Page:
Effect of Two Ploughing Methods on Soil Moisture Conservation and on Growth of Pasture Plants in a Semi-arid Environment in the Sudan

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Abusuwar, Awad
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University of Khartoum
A study was carried out for two seasons (2000/01 and 2001/02) at Agleri village (40 km north east of Neyala town) western Sudan in a semi-arid zone under rainfed conditions. The objective of the research was to evaluate the adaptability of introduced perennial legumes and grass pastures in a semi-arid environment. Four introduced perennial pasture species; namely, Stylosanthes hamata, Macroptilium atropurpurium and Clitoria ternata (legumes) and Cenchrus ciliaris (grass), were studied. Two ploughing methods, viz, spring toothed cultivator and spiked toothed harrow, were used. A split-plot deign with three replications was applied. Ploughing methods were assigned to the main plots and the pasture species to the subplots. The plot size was 15x20 m. Data were collected on soil moisture percentage, using the gravimetric method, and plant growth parameters (plant density, survival rate and plant cover). Generally, ploughing methods and pasture species had no significant effect on soil moisture content, but pasture species had a significant effect on plant growth (plant density, survival rate and plant cover). Stylosanthes hamata in a pure stand and in a mixture with Cenchrus ciliaris was better in growth parameters than the other pasture species. Stylosanthes hamata and Cenchrus ciliaris were able to compete with the native plant species. The study indicated that there was no significant effect of ploughing methods on growth parameters, but the spring toothed cultivator gave better results in plant density, plant survival and plant cover.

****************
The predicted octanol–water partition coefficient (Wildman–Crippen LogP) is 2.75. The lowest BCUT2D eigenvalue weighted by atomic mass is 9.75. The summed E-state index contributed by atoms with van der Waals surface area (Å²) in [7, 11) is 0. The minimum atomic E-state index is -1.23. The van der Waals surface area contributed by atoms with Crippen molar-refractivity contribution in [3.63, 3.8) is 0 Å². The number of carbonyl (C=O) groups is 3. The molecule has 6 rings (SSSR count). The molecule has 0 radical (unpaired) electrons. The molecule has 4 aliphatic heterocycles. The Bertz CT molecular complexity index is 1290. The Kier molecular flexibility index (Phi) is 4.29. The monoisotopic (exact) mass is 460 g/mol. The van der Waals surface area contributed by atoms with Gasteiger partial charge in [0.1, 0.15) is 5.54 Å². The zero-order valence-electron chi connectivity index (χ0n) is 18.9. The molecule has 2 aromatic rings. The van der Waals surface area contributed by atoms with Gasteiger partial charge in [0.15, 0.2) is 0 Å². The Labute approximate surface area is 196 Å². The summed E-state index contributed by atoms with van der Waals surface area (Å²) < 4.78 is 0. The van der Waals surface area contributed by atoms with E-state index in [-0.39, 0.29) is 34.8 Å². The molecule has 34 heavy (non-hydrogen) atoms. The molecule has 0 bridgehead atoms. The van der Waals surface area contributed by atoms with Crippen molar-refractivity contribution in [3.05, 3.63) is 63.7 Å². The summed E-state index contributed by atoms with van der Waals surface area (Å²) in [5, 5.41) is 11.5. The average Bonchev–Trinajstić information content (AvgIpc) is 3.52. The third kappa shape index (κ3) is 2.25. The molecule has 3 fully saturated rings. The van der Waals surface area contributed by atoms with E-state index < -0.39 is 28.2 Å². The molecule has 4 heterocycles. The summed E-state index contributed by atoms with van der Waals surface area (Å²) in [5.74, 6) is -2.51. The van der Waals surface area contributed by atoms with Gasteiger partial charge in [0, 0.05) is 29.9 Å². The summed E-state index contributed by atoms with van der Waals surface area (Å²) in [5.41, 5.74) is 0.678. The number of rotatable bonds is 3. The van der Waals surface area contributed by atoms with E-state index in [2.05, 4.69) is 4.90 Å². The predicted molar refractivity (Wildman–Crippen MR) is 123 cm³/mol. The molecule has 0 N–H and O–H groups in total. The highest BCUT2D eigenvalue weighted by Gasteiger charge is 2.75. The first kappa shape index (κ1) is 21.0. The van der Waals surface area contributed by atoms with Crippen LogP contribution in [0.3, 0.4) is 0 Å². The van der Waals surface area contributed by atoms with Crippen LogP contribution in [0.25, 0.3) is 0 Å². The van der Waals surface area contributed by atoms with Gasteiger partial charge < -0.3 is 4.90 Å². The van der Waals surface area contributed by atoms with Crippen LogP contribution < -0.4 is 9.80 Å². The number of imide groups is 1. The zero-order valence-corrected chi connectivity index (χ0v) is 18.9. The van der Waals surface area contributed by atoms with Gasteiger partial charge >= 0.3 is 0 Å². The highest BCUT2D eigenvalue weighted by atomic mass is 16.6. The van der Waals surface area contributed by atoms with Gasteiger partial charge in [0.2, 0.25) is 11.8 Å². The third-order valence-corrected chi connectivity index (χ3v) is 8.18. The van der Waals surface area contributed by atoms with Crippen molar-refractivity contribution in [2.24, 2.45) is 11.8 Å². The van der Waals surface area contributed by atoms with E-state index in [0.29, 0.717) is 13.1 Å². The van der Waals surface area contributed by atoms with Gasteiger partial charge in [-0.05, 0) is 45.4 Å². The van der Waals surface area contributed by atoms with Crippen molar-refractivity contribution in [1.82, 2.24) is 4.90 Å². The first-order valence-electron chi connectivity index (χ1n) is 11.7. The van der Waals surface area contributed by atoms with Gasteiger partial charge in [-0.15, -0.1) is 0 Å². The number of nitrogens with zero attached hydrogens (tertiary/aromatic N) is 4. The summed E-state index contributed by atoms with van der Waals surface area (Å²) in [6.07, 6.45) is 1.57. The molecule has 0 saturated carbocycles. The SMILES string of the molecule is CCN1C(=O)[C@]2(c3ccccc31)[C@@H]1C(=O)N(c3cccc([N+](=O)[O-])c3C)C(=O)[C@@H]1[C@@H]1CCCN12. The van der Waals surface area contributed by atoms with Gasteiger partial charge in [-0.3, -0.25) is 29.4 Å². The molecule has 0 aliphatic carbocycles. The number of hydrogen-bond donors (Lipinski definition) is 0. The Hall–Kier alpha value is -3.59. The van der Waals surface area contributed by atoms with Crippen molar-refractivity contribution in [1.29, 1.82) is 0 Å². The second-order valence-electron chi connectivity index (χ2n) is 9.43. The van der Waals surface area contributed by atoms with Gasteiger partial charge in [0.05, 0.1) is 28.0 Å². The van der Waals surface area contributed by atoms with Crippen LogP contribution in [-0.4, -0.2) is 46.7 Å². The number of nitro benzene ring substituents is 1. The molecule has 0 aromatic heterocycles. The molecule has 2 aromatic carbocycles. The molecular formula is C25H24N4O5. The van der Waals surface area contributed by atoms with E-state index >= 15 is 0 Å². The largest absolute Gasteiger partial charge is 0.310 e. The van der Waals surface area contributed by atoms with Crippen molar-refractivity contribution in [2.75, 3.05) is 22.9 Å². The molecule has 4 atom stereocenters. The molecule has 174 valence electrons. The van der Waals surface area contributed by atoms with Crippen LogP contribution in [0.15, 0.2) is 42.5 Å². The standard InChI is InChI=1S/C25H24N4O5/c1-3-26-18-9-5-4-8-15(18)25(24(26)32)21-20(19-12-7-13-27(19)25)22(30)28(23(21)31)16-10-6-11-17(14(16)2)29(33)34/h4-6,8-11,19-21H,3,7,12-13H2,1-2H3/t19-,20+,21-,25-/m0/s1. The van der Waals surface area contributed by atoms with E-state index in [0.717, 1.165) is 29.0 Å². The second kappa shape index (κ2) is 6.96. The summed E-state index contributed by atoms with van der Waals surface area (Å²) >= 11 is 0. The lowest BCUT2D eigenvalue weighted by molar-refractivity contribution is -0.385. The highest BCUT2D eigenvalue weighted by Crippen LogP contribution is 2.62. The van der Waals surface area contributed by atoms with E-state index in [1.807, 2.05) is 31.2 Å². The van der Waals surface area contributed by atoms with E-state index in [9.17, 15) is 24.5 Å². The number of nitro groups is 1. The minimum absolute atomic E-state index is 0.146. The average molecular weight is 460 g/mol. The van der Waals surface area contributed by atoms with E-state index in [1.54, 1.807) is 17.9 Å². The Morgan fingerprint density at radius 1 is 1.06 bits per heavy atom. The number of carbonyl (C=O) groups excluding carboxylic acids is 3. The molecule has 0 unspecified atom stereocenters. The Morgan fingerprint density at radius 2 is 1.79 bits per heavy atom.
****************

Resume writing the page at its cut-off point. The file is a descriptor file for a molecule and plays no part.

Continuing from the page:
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Ploughing Methods, Soil Moisture Conservation,Pasture Plants,Semi arid Environment, Sudan